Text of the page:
Illusory freedom of the open road

To the extent that one of RV’s big attractions is the freedom to travel, when and where the heart desires, this year promises all kinds of unwelcome reckonings with reality.

First, of course, there’s the recent explosion of new RV sales that has overwhelmed many campgrounds, making it increasingly difficult to find a spot for the night without extensive advance planning. Not only does that dampen any sense of spontaneity, but all that jostling for space has put the squeeze on campground rates, transforming what was once a modestly-priced escape into an ever more expensive indulgence. It remains to be seen if that surge will continue, given recent developments, but the supply pipeline is already bursting.

And now, just as the camping season is ready to rip, RVers are having to factor in the recent surge in fuel prices. That increase was already underway before the Russian invasion of Ukraine, but has since been turbocharged. Brent crude oil prices, which were at $69 a barrel before Christmas, started climbing thereafter and hit $96.48 on Feb. 14, before dropping back just a tad. Then the tanks started rolling and oil prices took off, hitting $133.15 on March 8–a 93% increase in less than three months. They have since fallen back to the vicinity of $100 a barrel, but will remain volatile for months to come.

What this translates into at the pump is, no surprise, a stiff increase in the cost of gas and diesel. The national average price of gas was $4.32 a gallon this week, although “average” prices can mask decidedly un-average costs, typically found on the West Coast: gas in California was averaging $5.74 a gallon. Diesel, meanwhile, which powers a significant proportion of Class A coaches and trucks pulling fifth-wheels, was at $5.20 a gallon on average–up $2.11 in just the past year. Meanwhile, an AAA spokesman told Yahoo Finance that gas prices will continue to rise, even if oil prices stabilize, because the market is easing into summer blends that are more difficult to refine and more difficult to distribute.

Prices have been higher in the not-too-distant past: $4.11 for gas and $4.84 for diesel in July, 2008–but $5.24 and $6.19 in 2022 dollars, after adjusting for inflation. But that’s hardly reassuring, given that the economy was then in the midst of the Great Recession, the entire campground and RV sector sliding into a 3-5 year period of doldrums. And it’s also scant comfort when RVers, already contemplating campground costs that have shot up 50% or more in the past couple of years, are spending more than $100 each time they fill up their gas tanks.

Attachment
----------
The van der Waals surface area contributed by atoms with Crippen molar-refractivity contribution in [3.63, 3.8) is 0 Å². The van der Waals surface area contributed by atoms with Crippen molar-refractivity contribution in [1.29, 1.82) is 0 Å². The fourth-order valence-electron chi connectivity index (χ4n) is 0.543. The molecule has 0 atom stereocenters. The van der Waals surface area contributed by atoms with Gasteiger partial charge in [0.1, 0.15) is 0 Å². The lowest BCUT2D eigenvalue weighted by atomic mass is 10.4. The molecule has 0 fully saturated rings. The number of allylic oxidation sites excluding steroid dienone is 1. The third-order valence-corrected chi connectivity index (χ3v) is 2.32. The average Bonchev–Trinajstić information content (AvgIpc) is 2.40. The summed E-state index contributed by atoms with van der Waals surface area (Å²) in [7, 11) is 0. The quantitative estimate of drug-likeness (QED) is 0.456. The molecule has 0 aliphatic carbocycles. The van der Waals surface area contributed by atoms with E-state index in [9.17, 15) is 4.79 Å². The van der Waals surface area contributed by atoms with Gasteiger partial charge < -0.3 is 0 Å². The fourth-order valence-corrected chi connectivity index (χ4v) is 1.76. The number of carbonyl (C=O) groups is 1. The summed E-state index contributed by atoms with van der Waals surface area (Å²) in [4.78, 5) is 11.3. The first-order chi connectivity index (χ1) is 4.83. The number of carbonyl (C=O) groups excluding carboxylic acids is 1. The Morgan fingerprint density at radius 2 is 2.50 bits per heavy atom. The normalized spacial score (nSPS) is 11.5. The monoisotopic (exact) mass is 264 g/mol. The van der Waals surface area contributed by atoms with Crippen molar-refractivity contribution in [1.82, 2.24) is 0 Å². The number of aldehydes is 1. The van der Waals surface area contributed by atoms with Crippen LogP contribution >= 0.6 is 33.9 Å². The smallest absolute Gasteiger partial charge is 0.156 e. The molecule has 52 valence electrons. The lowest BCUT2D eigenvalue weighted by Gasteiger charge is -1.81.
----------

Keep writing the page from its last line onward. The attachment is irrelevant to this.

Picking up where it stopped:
RVIA, the RV manufacturers’ trade association, estimates that the average RVer travels 4,500 miles a year in his rig. It’s a safe bet that this number will be a lot lower in 2022, if only because RVers will be looking for destinations far closer to home. That will benefit campgrounds within 150 miles of major metropolitan areas, but those farther out are likely to do less well–to the relief of more financially resilient campers who are looking for a little elbow room. If gas prices go above $5 a gallon, on the other hand, all bets are off: the AAA reports that’s the “pain point” for 75% of all drivers, beyond which they’ll make sharp adjustments in their driving behavior.

Author: Andy Zipser

A former newspaper reporter who worked at a variety of newspapers, from small community weeklies to The Wall Street Journal, I finished my "normal" work life as the editor of The Guild Reporter, official publication of the union representing newspaper workers. On retiring, I and my wife bought a campground in the Shenandoah Valley and--with the help of our two daughters and their husbands--operated it for eight years, first as a KOA franchisee and then as an independent family-owned RV park. We sold the campground in May, 2021, and live in Staunton, Virginia, a short walk from our grandsons' home.

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